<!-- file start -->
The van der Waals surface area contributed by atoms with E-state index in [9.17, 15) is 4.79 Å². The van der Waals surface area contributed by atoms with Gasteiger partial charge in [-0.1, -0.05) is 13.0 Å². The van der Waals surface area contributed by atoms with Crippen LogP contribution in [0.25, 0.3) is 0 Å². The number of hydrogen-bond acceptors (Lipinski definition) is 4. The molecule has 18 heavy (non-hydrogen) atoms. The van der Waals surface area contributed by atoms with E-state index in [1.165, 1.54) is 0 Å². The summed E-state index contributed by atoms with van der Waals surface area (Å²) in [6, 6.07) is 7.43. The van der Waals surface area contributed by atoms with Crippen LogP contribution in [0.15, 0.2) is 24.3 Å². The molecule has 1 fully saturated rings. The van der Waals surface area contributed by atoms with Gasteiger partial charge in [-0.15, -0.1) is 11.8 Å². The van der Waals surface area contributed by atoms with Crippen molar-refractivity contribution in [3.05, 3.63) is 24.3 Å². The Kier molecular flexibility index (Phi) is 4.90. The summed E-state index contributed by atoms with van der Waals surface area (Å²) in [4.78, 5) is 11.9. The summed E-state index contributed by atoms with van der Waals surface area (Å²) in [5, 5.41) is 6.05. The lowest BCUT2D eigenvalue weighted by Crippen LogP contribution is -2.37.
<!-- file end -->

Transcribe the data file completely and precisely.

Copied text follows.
The van der Waals surface area contributed by atoms with E-state index in [9.17, 15) is 4.79 Å². The van der Waals surface area contributed by atoms with Gasteiger partial charge in [-0.1, -0.05) is 13.0 Å². The van der Waals surface area contributed by atoms with Crippen LogP contribution in [0.25, 0.3) is 0 Å². The number of hydrogen-bond acceptors (Lipinski definition) is 4. The molecule has 18 heavy (non-hydrogen) atoms. The van der Waals surface area contributed by atoms with E-state index in [1.165, 1.54) is 0 Å². The summed E-state index contributed by atoms with van der Waals surface area (Å²) in [6, 6.07) is 7.43. The van der Waals surface area contributed by atoms with Crippen LogP contribution in [0.15, 0.2) is 24.3 Å². The molecule has 1 fully saturated rings. The van der Waals surface area contributed by atoms with Gasteiger partial charge in [-0.15, -0.1) is 11.8 Å². The van der Waals surface area contributed by atoms with Crippen molar-refractivity contribution in [3.05, 3.63) is 24.3 Å². The Kier molecular flexibility index (Phi) is 4.90. The summed E-state index contributed by atoms with van der Waals surface area (Å²) in [4.78, 5) is 11.9. The summed E-state index contributed by atoms with van der Waals surface area (Å²) in [5, 5.41) is 6.05. The lowest BCUT2D eigenvalue weighted by Crippen LogP contribution is -2.37.